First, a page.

Coordination, Collaboration and Cooperation: Interdisciplinary perspectives
  • ISSN 1572-0373
  • E-ISSN: 1572-0381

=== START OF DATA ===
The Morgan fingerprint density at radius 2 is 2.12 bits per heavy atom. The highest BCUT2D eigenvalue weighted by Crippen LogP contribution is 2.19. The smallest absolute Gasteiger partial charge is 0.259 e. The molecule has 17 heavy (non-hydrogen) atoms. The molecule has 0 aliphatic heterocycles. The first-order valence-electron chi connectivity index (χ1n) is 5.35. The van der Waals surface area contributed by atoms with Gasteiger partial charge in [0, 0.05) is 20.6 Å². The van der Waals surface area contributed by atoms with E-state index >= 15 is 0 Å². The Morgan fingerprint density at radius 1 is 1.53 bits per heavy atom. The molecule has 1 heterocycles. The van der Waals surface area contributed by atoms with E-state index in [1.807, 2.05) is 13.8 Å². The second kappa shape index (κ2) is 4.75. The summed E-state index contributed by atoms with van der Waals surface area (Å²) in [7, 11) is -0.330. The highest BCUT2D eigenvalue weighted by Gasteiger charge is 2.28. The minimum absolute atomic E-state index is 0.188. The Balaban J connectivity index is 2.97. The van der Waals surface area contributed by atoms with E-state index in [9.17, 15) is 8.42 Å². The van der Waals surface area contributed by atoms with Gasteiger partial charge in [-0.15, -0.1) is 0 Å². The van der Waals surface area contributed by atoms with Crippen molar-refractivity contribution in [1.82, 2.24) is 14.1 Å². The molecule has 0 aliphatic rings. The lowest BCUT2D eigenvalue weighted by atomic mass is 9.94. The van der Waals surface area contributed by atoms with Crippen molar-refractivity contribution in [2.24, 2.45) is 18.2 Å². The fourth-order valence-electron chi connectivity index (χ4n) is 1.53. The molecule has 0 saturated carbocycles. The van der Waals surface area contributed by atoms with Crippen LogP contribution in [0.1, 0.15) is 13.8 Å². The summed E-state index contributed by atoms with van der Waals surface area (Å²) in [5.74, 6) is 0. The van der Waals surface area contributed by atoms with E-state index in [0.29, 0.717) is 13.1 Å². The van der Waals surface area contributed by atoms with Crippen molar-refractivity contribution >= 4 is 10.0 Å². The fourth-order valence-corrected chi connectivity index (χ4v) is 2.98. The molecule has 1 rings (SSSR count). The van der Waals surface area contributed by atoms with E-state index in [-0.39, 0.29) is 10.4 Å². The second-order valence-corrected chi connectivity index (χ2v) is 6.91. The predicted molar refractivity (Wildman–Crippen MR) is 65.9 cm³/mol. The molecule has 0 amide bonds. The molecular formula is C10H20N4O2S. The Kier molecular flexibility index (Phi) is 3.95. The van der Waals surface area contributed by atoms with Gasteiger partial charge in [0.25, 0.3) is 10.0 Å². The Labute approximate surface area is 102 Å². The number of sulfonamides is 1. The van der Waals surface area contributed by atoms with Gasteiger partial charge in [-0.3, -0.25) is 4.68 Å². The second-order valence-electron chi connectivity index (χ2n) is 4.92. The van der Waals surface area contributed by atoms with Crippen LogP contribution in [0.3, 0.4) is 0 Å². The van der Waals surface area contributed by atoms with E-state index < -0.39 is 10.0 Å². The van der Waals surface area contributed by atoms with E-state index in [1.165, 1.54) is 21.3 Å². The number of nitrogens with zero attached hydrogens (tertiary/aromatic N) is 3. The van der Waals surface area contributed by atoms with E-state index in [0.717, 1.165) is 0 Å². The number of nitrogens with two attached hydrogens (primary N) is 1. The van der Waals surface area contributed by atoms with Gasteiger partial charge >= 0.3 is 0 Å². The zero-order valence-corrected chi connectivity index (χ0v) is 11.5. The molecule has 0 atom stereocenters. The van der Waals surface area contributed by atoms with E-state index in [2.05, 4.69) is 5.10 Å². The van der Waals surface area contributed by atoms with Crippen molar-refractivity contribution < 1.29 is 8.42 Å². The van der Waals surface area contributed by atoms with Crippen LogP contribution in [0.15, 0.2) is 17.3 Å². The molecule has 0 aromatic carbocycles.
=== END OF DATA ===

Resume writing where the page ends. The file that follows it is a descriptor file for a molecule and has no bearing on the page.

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Temporality underpins how living systems coordinate and function. Unlike measures that use mathematical conventions, lived temporalities grant functional cohesion to organisms-in-the-world. In foxtail grasses, for example, self-maintenance meshes endogenous processes with exogenous rhythms. In embrained animals, temporalities can contribute to learning. And cowbirds coordinate in a soundscape that includes conspecifics: social learning allows them to connect copulating with past events such that females exert ‘long-distance’ control over male singing. Using Howard Pattee’s work, we compare the foxtail’s self-maintenance, gender-based cowbird learning and how humans manage multi-scalar activity. We argue that, while all living things coordinate, temporal ranging is typical of vertebrates. As primates, humans too use temporal ranging – they can draw on social learning, anticipate winter and manage coordinated action. However language behaviour (or languaging) grants new control over the scales of time. People connect the impersonal to lived experience in narratives, as they draw on autobiography and enact cultural practices. Humans become singular individuals who use temporal experience to manage affect, relationships, beliefs, fictions, and knowledge. Individual subjectivity permits collaborative and competitive activity based on linking events with quite different histories. As a result, alone of the vertebrates, we claim that humans become time-rangers.


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